“While we defend our children and citizens, Hamas is sacrificing its children and citizens,” he said. “Gaza’s residents and the whole world knows that.”
Gantz wrapped up the brief conference, saying the IDF was making excellent progress in the campaign, which he said would continue for as long as needed. Echoing Ya’alon, he said that it pained him, as it did most Israelis, to see civilians in Gaza harmed.
The IDF was taking all possible measures not to cause civilian casualties in Gaza, he said, reiterating Israel’s warning for civilians to distance themselves from the areas where Hamas operated. Holding up an intelligence picture, he said Hamas even fired from the Shifa Hospital in Gaza City.
Earlier in the day, a marathon nine-hour security cabinet meeting that broke up early Monday morning did not end with any clear indication of whether Israel was amenable to a cease-fire, or was intent – as Hamas continued to fire rockets – on expanding the campaign.
A number of hours before the press conference, Netanyahu slammed the UN Security Council statement calling for an immediate humanitarian cease-fire in Gaza, saying during a phone conversation with UN Secretary-General Ban Ki-moon that the statement addressed the needs of a murderous terrorist organization, but not those of Israel.
The Security Council statement, he said, did not address Israel’s demands for the demilitarization of the Gaza Strip, a principle already established by previous interim agreements with the Palestinians.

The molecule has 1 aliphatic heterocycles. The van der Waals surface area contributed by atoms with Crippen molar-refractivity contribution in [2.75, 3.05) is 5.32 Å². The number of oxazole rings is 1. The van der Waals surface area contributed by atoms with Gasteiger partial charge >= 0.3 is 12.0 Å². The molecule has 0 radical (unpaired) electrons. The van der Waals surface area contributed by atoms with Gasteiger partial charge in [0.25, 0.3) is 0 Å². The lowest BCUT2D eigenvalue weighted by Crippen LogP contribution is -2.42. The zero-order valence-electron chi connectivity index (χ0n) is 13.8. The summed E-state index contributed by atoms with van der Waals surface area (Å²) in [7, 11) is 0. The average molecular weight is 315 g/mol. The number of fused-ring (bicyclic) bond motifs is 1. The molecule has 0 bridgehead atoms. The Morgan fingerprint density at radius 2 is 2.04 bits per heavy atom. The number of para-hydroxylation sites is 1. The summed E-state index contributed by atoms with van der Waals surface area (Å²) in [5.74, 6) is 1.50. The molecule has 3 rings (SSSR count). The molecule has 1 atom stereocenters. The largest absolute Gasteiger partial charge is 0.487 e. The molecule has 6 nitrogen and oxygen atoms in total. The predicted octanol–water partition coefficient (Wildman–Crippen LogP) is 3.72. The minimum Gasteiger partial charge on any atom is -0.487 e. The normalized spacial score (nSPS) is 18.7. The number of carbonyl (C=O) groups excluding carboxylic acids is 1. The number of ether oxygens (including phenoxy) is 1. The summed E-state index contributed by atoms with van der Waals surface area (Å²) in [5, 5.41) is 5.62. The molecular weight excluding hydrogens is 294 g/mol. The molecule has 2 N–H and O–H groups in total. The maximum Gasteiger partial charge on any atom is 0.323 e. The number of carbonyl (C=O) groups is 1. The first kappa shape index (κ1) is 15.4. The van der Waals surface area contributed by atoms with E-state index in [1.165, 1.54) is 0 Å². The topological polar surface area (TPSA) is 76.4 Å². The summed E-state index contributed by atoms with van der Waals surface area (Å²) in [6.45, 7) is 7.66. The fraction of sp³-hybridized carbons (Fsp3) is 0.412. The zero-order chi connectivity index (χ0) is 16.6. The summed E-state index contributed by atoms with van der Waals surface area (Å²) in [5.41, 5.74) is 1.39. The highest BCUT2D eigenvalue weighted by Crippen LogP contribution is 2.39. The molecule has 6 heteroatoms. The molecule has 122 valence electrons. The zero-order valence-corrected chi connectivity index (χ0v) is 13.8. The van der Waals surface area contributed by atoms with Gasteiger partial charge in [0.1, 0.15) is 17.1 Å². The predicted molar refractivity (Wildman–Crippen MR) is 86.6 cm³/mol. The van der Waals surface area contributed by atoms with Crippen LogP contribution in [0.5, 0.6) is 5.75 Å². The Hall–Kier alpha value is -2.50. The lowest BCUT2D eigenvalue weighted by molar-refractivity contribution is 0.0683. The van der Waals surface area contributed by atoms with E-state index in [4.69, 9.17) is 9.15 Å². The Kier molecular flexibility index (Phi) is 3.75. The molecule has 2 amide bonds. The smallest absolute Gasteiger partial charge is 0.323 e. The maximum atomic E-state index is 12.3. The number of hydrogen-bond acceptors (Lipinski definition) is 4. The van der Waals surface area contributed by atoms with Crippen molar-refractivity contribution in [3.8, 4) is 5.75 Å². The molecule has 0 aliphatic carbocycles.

“The statement does not refer to attacks on Israeli civilians, or to the fact that Hamas has turned the residents of Gaza into human shields,” he said.
Netanyahu, who met Ban in Jerusalem last week, also complained that the statement made no mention of the fact that Hamas used UN facilities to attack Israeli civilians.
Israel accepted three UN proposals for humanitarian truces, he said, and Hamas violated them all. “Even now they are continuing to fire at Israeli civilians. Israel will continue to deal with the terrorist tunnels, and this is only the first step in the demilitarization.”
The Security Council statement adopted early Monday morning and read by this month’s president, Eugène-Richard Gasana of Rwanda, expressed “grave concern regarding the deterioration in the situation in the Middle East as a result of the crisis related to Gaza and the loss of civilian lives and casualties.”
The statement “expressed strong support” for an immediate and unconditional humanitarian cease-fire.
Ambassador to the UN Ron Prosor, responding to the statement, said with signature sarcasm that the statement “miraculously managed” not to mention Hamas. Israel has grown tired of being vilified and demonized, Prosor said, particularly as organizations like ISIS and Boko Haram commit terrorist attacks.
After his conversation with Netanyahu, Ban said in a press appearance that “in the name of humanity, the violence must stop.”
While saying that “no country would accept the threat of rockets from above and tunnels from below, at the same time, all occupying powers have an international, legal obligation to protect the citizens,” he said.
Ban added that while he was in the region, he heard the wreckage in Gaza referred to as a “man-made hurricane.”
“There is no safe place in Gaza. The people of Gaza have nowhere to run,” he said. “They are trapped and besieged on a speck of land. Every area is a civilian area. Every home, every school has become a target.”
He repeated his concerns that Israel’s show of force has not been proportional, and said that the biggest roadblock to a sustainable peace was political will.
“Suffering and siege conditions in Gaza will only hurt civilians, further isolate Israel, empower extremists on all sides, and leave our world far less safe,” Ban declared.
Anna Hiatt contributed to this report from New York.